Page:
The Zambian Youth Agricultural Transformation

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Zambia has a large urban population with a young population of about 82.1 per cent under the age of 35.

Agriculture is perceived to play a vital role in absorbing the youth into satisfactory and sustainable employment because, in the agriculture sector, there is potential for employment opportunities to meet the demand of a growing and more urbanized population as well as changing dietary patterns.

Its agriculture sector comprises crops, livestock and fisheries. Its crop plantations are mostly stapled foods such as maize, millet, and cassava. Most of the Zambian population depends on agriculture for all or part of their livelihoods.

In Zambia, there are both large commercial farms and smallholder farmers who dominate the agriculture sector. According to the World Bank, there has been a decline from 17.3% in 2004 to 8.2% in 2017, although this sector contributes to Zambia’s Gross Domestic Product (GDP). Transforming the Agriculture sector would be a strategy to address hunger, malnutrition, poverty and climate change, among other issues.

To meet the SDG goals, in 2019, the Sustainable Development Goals Center for Africa, through its Sub-Regional Center for Southern Africa and the Government of Zambia, held a conference on the “Transformation of Agriculture in Zambia” in Lusaka, Zambia. This transformation was purposely to ensure financial and social inclusion and create trade opportunities. This will provide diversification for the Zambian economy and opportunities for job creation for the youth and other vulnerable groups.


To drive agricultural transformation that benefits smallholder farmers, the Farm Input Subsidy Programme (FISP) and Food Reserve Agency (FRA) and ENABLE- Technologies of African Agricultural Transformation (TAAT) have contributed immensely.

As a result, a career path has been created for young people in agriculture through collaborations and partnerships, promoting economic power among African youth. For example, the compact, also known as ENABLE- Technologies of African Agricultural Transformation (TAAT), collaborated with various established youth groups in Zambia. ENABLE-TAAT achieves its aim by bringing to light agribusiness value chains and different profitability mechanisms. Through this means, it has recorded a recurring success among the youth making a livelihood from the aquaculture value chain.

At the end of 2021, ENABLE TAAT beneficiaries belonging to “Mkushi Youth Skills” Fish Cluster one among many that have enjoyed this success. In this journey of success, ENABLE TAAT continues to provide mentorship for the youth through the stages of their progress to ensure sustainability. This youth group has harvested over 1000kg of fresh fish from their fishponds. Also, they re-stocked some of the fishponds with 19000 fingerlings and embarked on the second production cycle at the beginning of 2022. This cluster has a reserve of 278.5 bags of fish feed, which is meant to cover the whole culture period of six months. During a recent exhibition programme on Crop diversification and alternative food by Zambia Agricultural Research Institute (ZARI), A team of young people under the ENABLE-TAAT participated in showcasing their modern cassava value.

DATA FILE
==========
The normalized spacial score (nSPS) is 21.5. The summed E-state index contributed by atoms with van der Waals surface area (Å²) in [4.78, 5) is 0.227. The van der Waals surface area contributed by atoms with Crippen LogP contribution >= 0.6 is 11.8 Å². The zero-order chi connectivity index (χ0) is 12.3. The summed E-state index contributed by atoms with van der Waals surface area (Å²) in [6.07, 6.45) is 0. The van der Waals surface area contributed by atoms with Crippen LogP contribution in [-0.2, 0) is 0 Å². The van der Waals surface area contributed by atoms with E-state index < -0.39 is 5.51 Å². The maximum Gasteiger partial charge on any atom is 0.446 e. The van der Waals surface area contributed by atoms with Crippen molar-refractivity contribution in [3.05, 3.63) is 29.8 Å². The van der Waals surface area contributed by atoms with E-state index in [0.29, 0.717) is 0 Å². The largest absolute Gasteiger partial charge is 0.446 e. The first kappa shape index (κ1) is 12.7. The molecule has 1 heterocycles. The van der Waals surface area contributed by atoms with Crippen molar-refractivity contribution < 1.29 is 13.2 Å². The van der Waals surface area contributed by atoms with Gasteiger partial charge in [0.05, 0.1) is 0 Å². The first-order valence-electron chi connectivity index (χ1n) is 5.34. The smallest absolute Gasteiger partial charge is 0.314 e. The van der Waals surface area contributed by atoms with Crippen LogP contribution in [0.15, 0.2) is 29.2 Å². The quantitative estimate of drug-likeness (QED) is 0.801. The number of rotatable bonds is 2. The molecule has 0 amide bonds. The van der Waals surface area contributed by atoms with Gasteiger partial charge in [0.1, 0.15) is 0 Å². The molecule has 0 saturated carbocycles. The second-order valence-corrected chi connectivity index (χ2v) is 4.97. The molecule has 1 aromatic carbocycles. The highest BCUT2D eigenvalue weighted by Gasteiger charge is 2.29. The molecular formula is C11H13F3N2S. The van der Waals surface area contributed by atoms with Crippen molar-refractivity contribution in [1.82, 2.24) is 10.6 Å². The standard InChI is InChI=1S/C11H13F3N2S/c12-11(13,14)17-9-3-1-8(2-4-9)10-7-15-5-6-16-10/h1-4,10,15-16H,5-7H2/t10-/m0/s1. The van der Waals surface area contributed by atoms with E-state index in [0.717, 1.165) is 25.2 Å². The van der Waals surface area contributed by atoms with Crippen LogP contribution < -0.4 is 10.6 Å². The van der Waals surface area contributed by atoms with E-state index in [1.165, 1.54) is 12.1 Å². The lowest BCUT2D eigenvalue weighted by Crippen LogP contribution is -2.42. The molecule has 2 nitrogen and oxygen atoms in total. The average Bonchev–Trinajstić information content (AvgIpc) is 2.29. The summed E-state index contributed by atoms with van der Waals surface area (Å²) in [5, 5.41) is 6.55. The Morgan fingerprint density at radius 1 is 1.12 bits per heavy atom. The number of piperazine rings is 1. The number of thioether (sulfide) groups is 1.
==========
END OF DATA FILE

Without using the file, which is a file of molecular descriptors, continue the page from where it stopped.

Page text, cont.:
The ENABLE-TAAT compact, implemented by the International Institute of Tropical Agriculture ( IITA’s) Youth-in-Agribusiness office, showcased agricultural commodities and products such as High-Quality Cassava Flour (HQCF) with all its nutrient-fortified snacks and foods. Some of these are supplied to chain stores like Shoprite, Pick ‘n’ Pay, and various food outlets in different parts of the country. They also showcased their cassava chips that could be supplied to food and beverage companies like Zhonghai International Ltd, Zambia Breweries, and other processors that use cassava chips as raw material to manufacture various products like ethanol and glue. In its transformation journey, the agricultural sector must invest more in mechanization since it is mostly non-mechanized. In addition, investments in irrigation systems since it has ample water resources instead of overly depending will add to the enormous benefits this sector enjoys.

The government aims to modernize agriculture in Zambia. The commitment of Zambia’s government to transforming its agriculture sector is also paramount to its success. The government has typically opposed the importation or use of genetically modified organisms (GMO) which has aided more youth in taking advantage of agriculture.

The youth’s involvement in agriculture serves as a source of income generation for Zambia.

Hence, the youth’s desire to be included in agribusiness initiatives and the establishment of agribusiness has resulted in various modern technologies for agricultural advancement, which will extend the technologies and impact beyond the Zambian vicinity.

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